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Tourism surge continues in the Roaring Fork Valley

Resurgence of visitors to valley communities area shows no sign of slowing down in 2022

People walk through a snowy downtown area on Sunday, Dec. 26, 2021, in Aspen.
Austin Colbert/The Aspen Times
GOODBYE, 2021 AND HELLO, 2022

This week and into the first week of 2022, The Aspen Times will examine the issues and news events that defined the Aspen-area community in 2021, while also turning the lens to next year and what to watch for. Our 10-part series will show how the pandemic’s tentacles have and will continue to dip into our lives: skiing, tourism, development, mental health, labor shortages, business closings, housing shortages, a real estate boom, entertainment, and on and on.

Tourism-dependent towns in the Roaring Fork Valley rapidly went from wondering if guests would ever return when COVID-19 hit in March 2020 to being overwhelmed with visitors starting just a few months later.

That tourism surge continued through 2021 and shows little sign of abating in 2022.

Unlike other years when tourism picked up, this time travelers made themselves at home. White-collar workers who weren’t tied to an office because of the pandemic discovered they would love to work remotely from the mountains. Urban dwellers fed up with civil unrest and lockdowns flocked to mountain towns in large part to enjoy the great outdoors. Tourists were transformed into residents.



Meanwhile, overwhelmed employees bemoaned the loss of offseason this fall.

Summer occupancy for properties in Aspen and Snowmass Village was 60.3%, an increase of 6% from 2019 and up nearly 53% from the prior summer.




“The key performance drivers for this summer were numerous,” said a recent occupancy report by Stay Aspen Snowmass, a central reservations center affiliated with Aspen Skiing Co. One reason was pent-up travel desires among U.S. residents who faced restrictions on international travel. “U.S. citizens were getting vaccinated in the spring and summer and were still restricted from traveling freely around the world.”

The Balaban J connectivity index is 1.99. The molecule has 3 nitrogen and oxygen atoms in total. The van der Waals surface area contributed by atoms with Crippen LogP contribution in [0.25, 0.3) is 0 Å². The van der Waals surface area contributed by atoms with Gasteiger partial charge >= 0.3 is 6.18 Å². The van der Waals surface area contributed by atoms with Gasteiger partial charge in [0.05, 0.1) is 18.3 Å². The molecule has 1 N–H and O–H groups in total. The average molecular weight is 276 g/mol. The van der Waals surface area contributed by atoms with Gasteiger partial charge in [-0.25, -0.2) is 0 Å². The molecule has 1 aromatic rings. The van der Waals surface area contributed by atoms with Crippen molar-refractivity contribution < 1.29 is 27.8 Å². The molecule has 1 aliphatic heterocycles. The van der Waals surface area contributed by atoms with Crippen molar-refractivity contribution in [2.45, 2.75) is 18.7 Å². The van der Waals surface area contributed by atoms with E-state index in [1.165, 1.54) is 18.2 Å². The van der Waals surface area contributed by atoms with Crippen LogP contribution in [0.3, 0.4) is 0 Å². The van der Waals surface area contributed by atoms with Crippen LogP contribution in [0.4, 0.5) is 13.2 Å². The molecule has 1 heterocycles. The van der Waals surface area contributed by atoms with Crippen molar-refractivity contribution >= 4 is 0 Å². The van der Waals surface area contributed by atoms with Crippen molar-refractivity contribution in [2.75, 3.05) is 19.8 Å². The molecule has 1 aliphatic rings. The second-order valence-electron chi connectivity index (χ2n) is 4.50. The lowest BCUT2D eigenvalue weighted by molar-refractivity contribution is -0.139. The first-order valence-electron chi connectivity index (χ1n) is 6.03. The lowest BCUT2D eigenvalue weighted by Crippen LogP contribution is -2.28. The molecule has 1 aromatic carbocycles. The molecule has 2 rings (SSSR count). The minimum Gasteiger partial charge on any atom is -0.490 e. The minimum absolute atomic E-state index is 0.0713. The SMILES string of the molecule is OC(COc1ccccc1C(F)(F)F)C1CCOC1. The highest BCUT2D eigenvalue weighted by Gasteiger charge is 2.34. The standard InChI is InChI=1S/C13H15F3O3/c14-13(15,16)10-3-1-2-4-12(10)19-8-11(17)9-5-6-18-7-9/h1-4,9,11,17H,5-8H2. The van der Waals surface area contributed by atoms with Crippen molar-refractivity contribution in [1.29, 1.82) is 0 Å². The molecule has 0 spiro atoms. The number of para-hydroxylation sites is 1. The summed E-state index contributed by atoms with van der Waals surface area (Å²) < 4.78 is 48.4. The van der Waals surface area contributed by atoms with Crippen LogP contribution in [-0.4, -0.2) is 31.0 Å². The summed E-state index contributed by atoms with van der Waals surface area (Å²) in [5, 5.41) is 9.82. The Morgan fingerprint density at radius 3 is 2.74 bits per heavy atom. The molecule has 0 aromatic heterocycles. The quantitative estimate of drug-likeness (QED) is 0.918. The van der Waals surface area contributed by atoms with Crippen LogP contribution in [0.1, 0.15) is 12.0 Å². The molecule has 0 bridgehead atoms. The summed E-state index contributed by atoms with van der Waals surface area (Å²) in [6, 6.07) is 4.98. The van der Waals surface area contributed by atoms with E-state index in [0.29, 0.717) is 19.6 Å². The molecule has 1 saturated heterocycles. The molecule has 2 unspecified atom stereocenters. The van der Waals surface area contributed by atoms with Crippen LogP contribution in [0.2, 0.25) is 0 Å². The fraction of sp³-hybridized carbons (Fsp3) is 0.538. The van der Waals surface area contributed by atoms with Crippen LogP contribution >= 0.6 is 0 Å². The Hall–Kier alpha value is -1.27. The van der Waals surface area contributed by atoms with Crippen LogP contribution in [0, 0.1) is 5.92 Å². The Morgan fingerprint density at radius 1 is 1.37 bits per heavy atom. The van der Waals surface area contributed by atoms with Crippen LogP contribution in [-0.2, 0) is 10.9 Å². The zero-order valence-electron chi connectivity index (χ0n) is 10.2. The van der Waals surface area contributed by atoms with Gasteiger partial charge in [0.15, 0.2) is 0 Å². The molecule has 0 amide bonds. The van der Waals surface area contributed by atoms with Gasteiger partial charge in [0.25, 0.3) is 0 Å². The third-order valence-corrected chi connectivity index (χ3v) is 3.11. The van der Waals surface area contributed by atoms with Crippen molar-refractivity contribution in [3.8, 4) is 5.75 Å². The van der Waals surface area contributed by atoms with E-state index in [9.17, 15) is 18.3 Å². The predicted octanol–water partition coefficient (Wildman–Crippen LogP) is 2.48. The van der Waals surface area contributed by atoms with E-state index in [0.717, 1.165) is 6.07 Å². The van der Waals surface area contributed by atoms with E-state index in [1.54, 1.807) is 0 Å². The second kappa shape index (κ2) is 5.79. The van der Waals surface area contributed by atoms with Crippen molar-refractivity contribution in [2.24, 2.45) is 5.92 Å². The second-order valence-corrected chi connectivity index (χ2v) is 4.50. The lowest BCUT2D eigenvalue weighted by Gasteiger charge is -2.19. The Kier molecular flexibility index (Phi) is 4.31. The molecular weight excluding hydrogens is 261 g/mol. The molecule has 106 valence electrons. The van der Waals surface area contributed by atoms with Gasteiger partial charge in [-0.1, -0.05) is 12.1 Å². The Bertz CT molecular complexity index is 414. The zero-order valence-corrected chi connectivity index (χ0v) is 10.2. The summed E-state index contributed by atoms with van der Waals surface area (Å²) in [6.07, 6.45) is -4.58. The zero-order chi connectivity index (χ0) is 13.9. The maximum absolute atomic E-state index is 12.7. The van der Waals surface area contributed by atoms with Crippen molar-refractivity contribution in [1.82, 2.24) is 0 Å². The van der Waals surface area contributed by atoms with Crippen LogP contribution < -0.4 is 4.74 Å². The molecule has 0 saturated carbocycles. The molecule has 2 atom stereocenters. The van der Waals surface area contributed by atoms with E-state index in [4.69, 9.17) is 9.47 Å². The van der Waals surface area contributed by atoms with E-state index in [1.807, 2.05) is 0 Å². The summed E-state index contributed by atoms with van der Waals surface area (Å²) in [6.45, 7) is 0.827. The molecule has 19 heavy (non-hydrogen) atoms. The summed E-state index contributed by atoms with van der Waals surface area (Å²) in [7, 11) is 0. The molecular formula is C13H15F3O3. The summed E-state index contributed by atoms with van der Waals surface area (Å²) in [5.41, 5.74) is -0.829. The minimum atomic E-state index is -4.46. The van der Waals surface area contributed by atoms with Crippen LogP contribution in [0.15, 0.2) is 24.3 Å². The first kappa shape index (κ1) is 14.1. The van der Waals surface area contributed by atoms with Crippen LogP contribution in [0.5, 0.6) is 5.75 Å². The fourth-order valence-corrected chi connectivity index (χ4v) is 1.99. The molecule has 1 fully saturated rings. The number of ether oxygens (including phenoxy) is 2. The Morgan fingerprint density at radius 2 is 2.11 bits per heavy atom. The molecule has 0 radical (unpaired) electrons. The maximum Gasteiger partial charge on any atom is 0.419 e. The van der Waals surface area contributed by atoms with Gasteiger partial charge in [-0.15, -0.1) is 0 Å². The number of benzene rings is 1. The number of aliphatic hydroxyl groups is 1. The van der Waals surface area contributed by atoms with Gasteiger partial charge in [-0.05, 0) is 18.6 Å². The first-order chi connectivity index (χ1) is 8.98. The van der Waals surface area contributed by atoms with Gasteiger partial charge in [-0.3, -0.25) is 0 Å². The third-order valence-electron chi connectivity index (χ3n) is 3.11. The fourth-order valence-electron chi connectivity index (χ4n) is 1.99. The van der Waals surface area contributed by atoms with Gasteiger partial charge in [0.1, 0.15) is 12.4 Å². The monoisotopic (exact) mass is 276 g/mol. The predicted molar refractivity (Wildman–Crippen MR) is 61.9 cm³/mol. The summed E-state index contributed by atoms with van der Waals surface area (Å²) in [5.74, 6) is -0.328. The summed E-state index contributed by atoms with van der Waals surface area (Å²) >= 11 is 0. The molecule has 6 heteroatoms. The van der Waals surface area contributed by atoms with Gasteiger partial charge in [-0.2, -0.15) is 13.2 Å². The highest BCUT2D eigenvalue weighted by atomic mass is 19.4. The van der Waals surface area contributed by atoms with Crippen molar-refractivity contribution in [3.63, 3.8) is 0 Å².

Another attraction was the full slate of special events presented by local chambers of commerce. The tourism entities once feared they needed to load the calendar to draw people back. Now — after hordes kept coming — chambers of commerce from Aspen to Glenwood Springs are assessing their approaches to potentially dial back to more “sustainable” tourism.

Skiers and snowboarders come off of a snowy Aspen Mountain on Sunday, Dec. 26, 2021, in Aspen.
Austin Colbert/The Aspen Times

Reservations on the books indicate that as long as Aspen and Snowmass receive snow this winter, the resorts are a lock for solid performances.

Reservations on the books as of Nov. 30 for the 2021-22 winter produce occupancy of 43.4% in Aspen and Snowmass Village, 4% better than two years ago at the same time and a whopping 96% better than last year.

“January and April are the only two months performing worse than two years ago, the rest are all pacing up,” the report by Stay Aspen Snowmass states.

People walk through a snowy downtown area on Sunday, Dec. 26, 2021, in Aspen.
Austin Colbert/The Aspen Times

January is taking a hit because it is traditionally such a huge month for international travel, particularly from Australia. Tough travel restrictions are reducing the numbers this year.

At the current pace of business, January might present the last reprieve for a long, long time.

scondon@aspentimes.com


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